OAKBROOK TERRACE, Ill. (CBS) — Art is bringing new life and joy to people suffering from memory loss.
The seniors get a brush and stroke – and some leaves to print – and the world is brought to brilliant life. CBS 2 Photojournalist Reed Nolan took us to a painting program at Terra Vista Memory Care Living in Oakbrook Terrace.READ MORE: Federal Judge Says Deadline To Ratify Equal Right Amendment 'Expired Long Ago' In Setback To Advocates' Efforts
Art therapy is one of several life enrichment programs the assisted living facility offers to residents.
“It’s really about just creating meaningful moments,” said Terra Vista executive director Natalie McFarland. “We have always wanted to do this creative arts program.”
CBS 2 was there as an art therapist directed a woman named Jo, who was printing leaves and sticking them onto a canvas for a captivating nature scene.
“Ma has a lot of personality – always has,” said the son of a resident. “Having an opportunity to do the different artwork has been good for us as family when we’ve come to see her.”READ MORE: At Least 22 Shot, 2 Killed In Weekend Violence In Chicago
“It’s not just an activity to fill time. This has a purpose. This is a therapy. This gets them engaged in thinking and creating, and that’s what a dementia patient needs,” said Becky Liscum, the daughter of a resident.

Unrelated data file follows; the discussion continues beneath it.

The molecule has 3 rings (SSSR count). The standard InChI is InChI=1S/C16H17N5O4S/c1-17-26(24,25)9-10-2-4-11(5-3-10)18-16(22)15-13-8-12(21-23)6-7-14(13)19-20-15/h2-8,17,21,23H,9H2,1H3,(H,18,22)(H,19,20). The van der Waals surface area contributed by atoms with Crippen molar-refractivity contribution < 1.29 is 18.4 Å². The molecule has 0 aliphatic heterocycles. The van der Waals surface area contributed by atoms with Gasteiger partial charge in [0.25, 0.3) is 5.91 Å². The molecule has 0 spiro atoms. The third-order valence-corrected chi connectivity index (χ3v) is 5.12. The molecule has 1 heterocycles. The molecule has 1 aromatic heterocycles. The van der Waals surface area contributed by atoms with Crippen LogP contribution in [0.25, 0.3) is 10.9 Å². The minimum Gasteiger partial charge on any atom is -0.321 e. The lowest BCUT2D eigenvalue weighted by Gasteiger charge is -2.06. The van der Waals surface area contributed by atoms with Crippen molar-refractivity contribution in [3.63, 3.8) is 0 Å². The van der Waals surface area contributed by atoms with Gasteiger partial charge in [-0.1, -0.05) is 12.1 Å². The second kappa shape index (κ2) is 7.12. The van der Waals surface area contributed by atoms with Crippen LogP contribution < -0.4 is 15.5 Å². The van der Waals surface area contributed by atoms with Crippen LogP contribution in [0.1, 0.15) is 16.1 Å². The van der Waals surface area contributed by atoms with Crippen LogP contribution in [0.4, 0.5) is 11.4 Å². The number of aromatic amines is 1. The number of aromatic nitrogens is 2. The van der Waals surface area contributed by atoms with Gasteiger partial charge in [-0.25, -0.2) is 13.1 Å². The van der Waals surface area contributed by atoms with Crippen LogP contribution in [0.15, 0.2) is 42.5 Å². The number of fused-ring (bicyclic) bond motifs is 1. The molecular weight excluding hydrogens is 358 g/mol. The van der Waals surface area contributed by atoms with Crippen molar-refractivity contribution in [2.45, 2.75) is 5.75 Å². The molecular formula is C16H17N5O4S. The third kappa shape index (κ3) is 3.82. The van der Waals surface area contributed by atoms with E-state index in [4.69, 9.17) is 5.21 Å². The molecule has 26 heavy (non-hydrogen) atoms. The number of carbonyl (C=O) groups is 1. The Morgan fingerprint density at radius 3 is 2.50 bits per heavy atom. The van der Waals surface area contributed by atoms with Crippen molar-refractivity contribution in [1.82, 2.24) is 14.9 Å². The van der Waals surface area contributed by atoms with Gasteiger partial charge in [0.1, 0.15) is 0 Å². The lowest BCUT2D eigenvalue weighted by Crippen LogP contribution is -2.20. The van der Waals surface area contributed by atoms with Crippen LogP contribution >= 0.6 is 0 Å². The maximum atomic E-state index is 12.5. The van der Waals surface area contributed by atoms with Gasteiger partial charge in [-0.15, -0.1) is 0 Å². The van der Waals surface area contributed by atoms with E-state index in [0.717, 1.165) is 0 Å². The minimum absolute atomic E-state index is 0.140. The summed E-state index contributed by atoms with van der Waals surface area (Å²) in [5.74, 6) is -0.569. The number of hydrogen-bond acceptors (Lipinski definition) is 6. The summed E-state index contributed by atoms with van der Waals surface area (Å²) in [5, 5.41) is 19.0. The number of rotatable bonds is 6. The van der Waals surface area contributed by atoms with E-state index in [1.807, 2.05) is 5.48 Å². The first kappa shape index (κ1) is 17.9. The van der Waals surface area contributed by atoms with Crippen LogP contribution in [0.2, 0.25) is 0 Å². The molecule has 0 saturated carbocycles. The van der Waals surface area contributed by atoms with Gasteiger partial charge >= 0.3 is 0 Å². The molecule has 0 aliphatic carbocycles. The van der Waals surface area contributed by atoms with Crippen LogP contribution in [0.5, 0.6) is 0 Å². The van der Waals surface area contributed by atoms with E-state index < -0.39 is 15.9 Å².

McFarland explains that art therapy also helps the brain.
“Their neurons are firing. They’re creating new neural pathways. And that is very helpful for the brain,” she said. “They’re not always able to articulate what they’re feeling. To be able to do it through art is a beautiful way for them to still interpret and show what they’re feeling.”
And the creative process is a joyous one for both the patients and their families.MORE NEWS: CPS Middle School Students Returning To Classrooms Monday
“It’s just so wonderful to have that and to see that come to life. The mind is an amazing thing. Some of the artwork over there is just absolutely stunning. There are no two prints the same. No two leaves are the same. No two paintings are the same,” Liscum said. “I have a painting that my mom did. I keep that in my house, and every day that I look at it, it just reminds me of her and I smile.”